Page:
The last thing on the mind of anyone aboard the grounded Walla Walla ferry April 15 was a photo shoot.
Everyone, that is, except for Britt Jezak, a Port Orchard-based photographer who decided to use her skills to boost morale and celebrate beauty in an ugly situation with an impromptu photo shoot.
Jezak was one of 596 passengers aboard the vessel headed for Seattle, a trip she had not originally planned to take that day. However, a last-minute booking for a proposal shoot at the Seattle Great Wheel left her scrambling to make it on board. “I left twenty minutes after the call to try to catch the ferry on time,” she said. “I was like, ‘Maybe I can make the 4:15 boat out of Bremerton to Seattle,’ did the math in my head and said I can swing it.”
The ferry departed with her and her car on the vessel, but Jezak said she could sense something was wrong just minutes into the commute. She recalled the announcement for those in their cars to join the rest of the passengers upstairs, along with the message to brace for impact.
She immediately thought to take her camera bag with her, which at the time, was nothing more than a need to protect her investment, as she had just started her full-time stint as a photographer a couple months ago. “I looked at my camera bag and thought, ‘What if I can’t come back to my car?’” she said. “That’s my mobile office, you know? I’m going to grab everything.”
The ferry ran aground near Lynwood Center on Bainbridge Island during low tide. It quickly became clear, as the first hours passed, that both the ship and its passengers were not going anywhere. She said, “I think that’s when it hit real, you know, a sense of we’re really here. I’m not leaving anytime soon. Those kinds of moments woke people up, in a way.”
Jezak said she couldn’t help but feel for those who couldn’t make it to Seattle. Among the daily commuters and Mariners fans, one particularly dazzling group of disappointed passengers traveling to a U.S. Navy ball caught her eyes.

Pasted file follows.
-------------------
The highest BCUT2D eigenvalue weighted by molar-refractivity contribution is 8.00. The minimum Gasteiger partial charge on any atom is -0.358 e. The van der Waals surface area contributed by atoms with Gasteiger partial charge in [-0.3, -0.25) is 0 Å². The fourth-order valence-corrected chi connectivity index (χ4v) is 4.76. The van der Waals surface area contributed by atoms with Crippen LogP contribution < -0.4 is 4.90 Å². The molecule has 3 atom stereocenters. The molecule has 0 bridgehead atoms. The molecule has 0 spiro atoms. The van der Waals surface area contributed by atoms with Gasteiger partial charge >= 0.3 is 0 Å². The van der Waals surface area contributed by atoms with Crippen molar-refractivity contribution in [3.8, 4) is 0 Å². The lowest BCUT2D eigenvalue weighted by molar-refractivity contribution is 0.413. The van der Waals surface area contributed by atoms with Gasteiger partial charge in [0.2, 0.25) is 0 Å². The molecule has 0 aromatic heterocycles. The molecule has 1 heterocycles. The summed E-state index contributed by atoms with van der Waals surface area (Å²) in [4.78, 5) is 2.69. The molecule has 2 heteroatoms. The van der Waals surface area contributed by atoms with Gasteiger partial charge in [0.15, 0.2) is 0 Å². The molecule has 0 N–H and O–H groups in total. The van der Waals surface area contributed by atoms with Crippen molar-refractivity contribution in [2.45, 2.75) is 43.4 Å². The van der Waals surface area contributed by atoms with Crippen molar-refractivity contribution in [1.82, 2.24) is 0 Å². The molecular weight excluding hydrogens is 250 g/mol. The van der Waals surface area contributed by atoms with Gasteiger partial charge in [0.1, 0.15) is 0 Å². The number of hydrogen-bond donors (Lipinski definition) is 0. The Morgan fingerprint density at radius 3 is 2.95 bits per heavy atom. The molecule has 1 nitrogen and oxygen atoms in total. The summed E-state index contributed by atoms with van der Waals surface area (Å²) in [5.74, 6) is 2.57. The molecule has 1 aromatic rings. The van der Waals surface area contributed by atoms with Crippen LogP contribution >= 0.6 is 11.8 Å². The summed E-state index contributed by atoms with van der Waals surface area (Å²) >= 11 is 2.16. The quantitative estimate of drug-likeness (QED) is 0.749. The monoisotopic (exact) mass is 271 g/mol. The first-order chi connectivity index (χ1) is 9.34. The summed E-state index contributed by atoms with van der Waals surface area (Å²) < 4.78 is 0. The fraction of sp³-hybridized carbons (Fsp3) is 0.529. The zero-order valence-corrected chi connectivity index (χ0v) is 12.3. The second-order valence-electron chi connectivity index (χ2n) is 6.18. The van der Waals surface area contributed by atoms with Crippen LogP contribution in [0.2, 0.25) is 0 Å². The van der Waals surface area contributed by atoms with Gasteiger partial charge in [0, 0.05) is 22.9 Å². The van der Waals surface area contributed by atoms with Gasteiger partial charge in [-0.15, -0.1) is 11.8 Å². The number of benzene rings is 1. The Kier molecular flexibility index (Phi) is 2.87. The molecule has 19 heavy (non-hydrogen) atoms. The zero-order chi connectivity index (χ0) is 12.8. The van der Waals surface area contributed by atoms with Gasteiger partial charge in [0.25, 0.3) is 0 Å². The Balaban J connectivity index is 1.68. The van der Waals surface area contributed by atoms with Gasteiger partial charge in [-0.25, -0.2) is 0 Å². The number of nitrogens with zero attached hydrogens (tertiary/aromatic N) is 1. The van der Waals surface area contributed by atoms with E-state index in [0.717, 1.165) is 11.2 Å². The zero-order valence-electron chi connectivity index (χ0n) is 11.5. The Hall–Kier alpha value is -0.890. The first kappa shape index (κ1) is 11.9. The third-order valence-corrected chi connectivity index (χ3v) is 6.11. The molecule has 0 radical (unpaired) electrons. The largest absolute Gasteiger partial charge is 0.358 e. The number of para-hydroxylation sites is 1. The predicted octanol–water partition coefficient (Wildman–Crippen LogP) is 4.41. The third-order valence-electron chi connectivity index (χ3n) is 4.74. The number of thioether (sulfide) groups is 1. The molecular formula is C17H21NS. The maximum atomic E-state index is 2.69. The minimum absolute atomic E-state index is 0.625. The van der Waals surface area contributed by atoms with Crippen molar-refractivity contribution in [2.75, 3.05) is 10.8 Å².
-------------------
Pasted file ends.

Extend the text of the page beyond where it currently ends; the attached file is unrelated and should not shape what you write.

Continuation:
“There were so many beautiful people, ball gowns, uniforms, dressed to the nines on this ferry,” she said, continuing to praise their appearance. “They’re stunning. Wherever they’re going, it’s important.”
It took a little courage and asking permission from the captain, but Jezak decided to use her equipment and the outlandish circumstances to bring a little fun back into their day. She went around the ship introducing herself and inviting them to participate as a way to cheer them up and recognize their preparation for the night.
“Maybe I can’t get us out of here earlier. Maybe I can’t help with the ship problems or mechanics, but what I can do is definitely boost morale,” she said. “I can definitely show up and tell people you deserve to be celebrated. I see you; I see the effort you put in.”
In all, Jezak recalled doing about nine photo shoots that night with a number of officers and couples headed to the ball among other passengers aboard the ferry. The combination of the setting, the night sky and the flair of the passengers made for some heart-warming pictures. One couple even had some fun with the inconvenience, posing with bright-orange life jackets for some of the photos.
Jezak couldn’t help but laugh, while she herself was trying to take pictures with her own life jacket on. “Don’t get me wrong, they looked amazing. They were beautiful, the photos turned out stunning, but I looked hilarious. Like, no part of this was normal. I was sitting here like I didn’t have a neck.”
She said the photo shoot showed the best of humanity. The smiles, people coming together, the story behind her photos is what really made it successful. Those on the boat were eventually rescued and taken to Bremerton. They were able to pick up their cars in the morning.
But while it may have been a night to forget for many, Jezak vows she will never forget the night when she worked a little photography magic. “Everything that happened on the ferry, it just felt like my defining moment of career clarity,” she said.